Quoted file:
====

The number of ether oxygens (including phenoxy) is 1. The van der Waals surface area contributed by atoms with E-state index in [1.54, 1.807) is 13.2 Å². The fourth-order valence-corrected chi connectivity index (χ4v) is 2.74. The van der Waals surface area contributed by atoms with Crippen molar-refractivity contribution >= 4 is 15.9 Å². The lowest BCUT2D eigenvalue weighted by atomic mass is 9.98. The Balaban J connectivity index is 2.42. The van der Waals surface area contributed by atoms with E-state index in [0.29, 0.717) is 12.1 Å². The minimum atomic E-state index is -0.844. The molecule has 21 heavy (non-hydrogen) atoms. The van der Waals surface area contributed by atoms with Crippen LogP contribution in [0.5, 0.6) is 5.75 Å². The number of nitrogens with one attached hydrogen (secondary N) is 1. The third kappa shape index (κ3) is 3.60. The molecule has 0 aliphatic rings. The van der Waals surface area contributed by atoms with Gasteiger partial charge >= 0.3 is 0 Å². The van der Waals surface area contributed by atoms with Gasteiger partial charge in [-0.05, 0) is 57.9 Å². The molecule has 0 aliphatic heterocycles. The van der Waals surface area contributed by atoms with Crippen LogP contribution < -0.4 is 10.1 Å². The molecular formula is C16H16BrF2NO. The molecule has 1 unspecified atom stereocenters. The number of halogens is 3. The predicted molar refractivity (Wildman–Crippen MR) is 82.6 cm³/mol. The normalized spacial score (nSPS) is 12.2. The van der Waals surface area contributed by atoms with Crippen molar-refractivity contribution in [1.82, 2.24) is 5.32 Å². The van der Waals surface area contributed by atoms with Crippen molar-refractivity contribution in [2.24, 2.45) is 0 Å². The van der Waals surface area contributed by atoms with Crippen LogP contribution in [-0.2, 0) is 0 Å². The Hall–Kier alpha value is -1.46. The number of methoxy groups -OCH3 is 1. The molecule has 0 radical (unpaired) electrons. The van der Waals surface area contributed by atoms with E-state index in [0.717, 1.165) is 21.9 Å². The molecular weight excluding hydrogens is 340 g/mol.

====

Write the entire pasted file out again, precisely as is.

The number of ether oxygens (including phenoxy) is 1. The van der Waals surface area contributed by atoms with E-state index in [1.54, 1.807) is 13.2 Å². The fourth-order valence-corrected chi connectivity index (χ4v) is 2.74. The van der Waals surface area contributed by atoms with Crippen molar-refractivity contribution >= 4 is 15.9 Å². The lowest BCUT2D eigenvalue weighted by atomic mass is 9.98. The Balaban J connectivity index is 2.42. The van der Waals surface area contributed by atoms with E-state index in [0.29, 0.717) is 12.1 Å². The minimum atomic E-state index is -0.844. The molecule has 21 heavy (non-hydrogen) atoms. The van der Waals surface area contributed by atoms with Crippen LogP contribution in [0.5, 0.6) is 5.75 Å². The number of nitrogens with one attached hydrogen (secondary N) is 1. The third kappa shape index (κ3) is 3.60. The molecule has 0 aliphatic rings. The van der Waals surface area contributed by atoms with Gasteiger partial charge >= 0.3 is 0 Å². The van der Waals surface area contributed by atoms with Gasteiger partial charge in [-0.05, 0) is 57.9 Å². The molecule has 0 aliphatic heterocycles. The van der Waals surface area contributed by atoms with Crippen LogP contribution < -0.4 is 10.1 Å². The molecular formula is C16H16BrF2NO. The molecule has 1 unspecified atom stereocenters. The number of halogens is 3. The predicted molar refractivity (Wildman–Crippen MR) is 82.6 cm³/mol. The normalized spacial score (nSPS) is 12.2. The van der Waals surface area contributed by atoms with Crippen molar-refractivity contribution in [1.82, 2.24) is 5.32 Å². The van der Waals surface area contributed by atoms with Crippen molar-refractivity contribution in [2.24, 2.45) is 0 Å². The van der Waals surface area contributed by atoms with Crippen LogP contribution in [-0.2, 0) is 0 Å². The Hall–Kier alpha value is -1.46. The number of methoxy groups -OCH3 is 1. The molecule has 0 radical (unpaired) electrons. The van der Waals surface area contributed by atoms with E-state index in [0.717, 1.165) is 21.9 Å². The molecular weight excluding hydrogens is 340 g/mol.